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  1. #1
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    Default Multiculturalismís gone too far

    It is now a hinderence to innovative new music.

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    Everyone looking at that gingerly like it's an unexploded bomb and keeping well away

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    agreed. It can only be innovative music for goldsmiths students who want to cling onto the dwindling aristocratic lines they have leftover from the 19th and 20th c. now it's time to create the unitary, invariant and monolithic world culture which will put an end to all kinds of existential angsty chatter and deplorable indie aesthetics. if we have multiculture we have to accept indie rock, emo rock, pop punk, maher zane, zain malik, nasheeds, sami yusuf, Brian Eno. death to multiculturalism, death to britain, death to farage!

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    Quote Originally Posted by thirdform View Post
    agreed. It can only be innovative music for goldsmiths students who want to cling onto the dwindling aristocratic lines they have leftover from the 19th and 20th c. now it's time to create the unitary, invariant and monolithic world culture
    Iím actually arguing the opposite.

    Dancehall, afrobeats, afroswing, Ďtropicalí pop and even bits of rap all sound the same. It is this homogenised global music. I was in Greece when I first heard dua lipa and other similar pop and thought it was some Greek edm, it bore no distinct cultural identity.

    Iím arguing for everyone to retreat back into their isolated cultural foxholes and create their own distinctive aesthetics again. Only them can they be blended and fused once.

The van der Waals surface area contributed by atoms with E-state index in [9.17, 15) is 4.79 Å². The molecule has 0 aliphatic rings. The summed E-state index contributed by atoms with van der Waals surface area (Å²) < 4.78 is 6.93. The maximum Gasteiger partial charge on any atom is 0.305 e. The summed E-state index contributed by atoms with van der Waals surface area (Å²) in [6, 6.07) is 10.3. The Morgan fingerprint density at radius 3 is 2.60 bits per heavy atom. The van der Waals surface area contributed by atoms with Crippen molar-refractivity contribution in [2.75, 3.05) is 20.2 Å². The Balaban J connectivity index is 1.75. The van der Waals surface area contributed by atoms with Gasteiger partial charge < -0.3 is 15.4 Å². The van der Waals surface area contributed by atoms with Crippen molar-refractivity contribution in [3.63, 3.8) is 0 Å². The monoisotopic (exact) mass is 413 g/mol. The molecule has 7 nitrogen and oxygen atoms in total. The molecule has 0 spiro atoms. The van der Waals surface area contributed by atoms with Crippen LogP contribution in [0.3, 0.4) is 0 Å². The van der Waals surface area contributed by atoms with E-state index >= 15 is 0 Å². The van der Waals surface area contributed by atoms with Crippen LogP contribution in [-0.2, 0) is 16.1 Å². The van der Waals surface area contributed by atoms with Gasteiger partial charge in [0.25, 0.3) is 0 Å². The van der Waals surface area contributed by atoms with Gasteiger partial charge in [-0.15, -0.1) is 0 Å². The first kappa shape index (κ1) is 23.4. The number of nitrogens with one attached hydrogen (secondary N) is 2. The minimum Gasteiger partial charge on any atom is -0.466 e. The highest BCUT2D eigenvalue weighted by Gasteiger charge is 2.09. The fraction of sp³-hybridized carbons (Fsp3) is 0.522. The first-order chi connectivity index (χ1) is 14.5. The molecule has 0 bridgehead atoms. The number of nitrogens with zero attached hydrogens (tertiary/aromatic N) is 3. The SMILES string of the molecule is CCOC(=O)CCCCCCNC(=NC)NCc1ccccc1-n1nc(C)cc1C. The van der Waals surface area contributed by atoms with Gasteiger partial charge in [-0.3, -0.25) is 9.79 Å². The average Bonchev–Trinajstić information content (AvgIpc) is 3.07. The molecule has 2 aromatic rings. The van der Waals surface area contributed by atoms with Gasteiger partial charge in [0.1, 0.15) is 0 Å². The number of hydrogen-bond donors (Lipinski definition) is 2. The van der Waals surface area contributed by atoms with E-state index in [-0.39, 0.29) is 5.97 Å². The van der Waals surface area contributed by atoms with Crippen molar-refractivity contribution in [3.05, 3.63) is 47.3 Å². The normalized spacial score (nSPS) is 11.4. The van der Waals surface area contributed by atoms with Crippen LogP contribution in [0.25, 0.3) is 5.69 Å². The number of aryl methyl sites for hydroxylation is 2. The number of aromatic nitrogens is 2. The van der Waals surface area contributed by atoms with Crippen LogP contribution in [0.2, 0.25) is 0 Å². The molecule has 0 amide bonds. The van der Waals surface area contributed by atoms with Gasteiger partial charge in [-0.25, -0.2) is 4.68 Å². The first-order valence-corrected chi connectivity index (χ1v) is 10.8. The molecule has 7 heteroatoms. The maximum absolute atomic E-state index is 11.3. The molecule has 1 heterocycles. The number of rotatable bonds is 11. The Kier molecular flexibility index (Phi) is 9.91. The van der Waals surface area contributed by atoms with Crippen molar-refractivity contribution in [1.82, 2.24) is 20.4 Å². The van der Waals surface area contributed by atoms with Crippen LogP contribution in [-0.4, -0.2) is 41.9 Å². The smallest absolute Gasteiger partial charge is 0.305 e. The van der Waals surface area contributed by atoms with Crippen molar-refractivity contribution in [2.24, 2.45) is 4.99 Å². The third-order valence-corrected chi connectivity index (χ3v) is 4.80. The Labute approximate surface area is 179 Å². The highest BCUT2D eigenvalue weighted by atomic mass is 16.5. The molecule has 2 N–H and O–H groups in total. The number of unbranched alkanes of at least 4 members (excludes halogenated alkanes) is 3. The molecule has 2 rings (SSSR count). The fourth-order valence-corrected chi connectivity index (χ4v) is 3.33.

The most innovative music of the 2010ís was also the most inwardly focussed culturally. That wasnít the case in previous decades.

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    yeh only one problem with that. english monoculture would be gatecrasher trance.

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    i mean the thing is trance is bigger than afroswing, it's bigger than dancehall, it's bigger than even jump up drum and bass, the english and dutch east India companies have been triumphant. Why are you trying to push a tendancy to victory when its already succeeded?


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    Quote Originally Posted by sadmanbarty View Post
    Iím actually arguing the opposite.

    Dancehall, afrobeats, afroswing, Ďtropicalí pop and even bits of rap all sound the same. It is this homogenised global music. I was in Greece when I first heard dua lipa and other similar pop and thought it was some Greek edm, it bore no distinct cultural identity.

    Iím arguing for everyone to retreat back into their isolated cultural foxholes and create their own distinctive aesthetics again. Only them can they be blended and fused once.

    The most innovative music of the 2010ís was also the most inwardly focussed culturally. That wasnít the case in previous decades.
    But thats not multiculturalism, its a uniform aesthetic based on capitalist assimilation and regurgitation of local culture as commodity.

    This is a good illustration of the tend you describe actually. An incredible amount of Western influenced pop on global stations. I always end up back in West Africa.

    http://radio.garden

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    "The trick with JD is to wait patiently until LIGHTNING strikes...his mixes are more like mood sculptures anyway."

    That's british culture to a t. who wants to listen to mood sculptures in the club?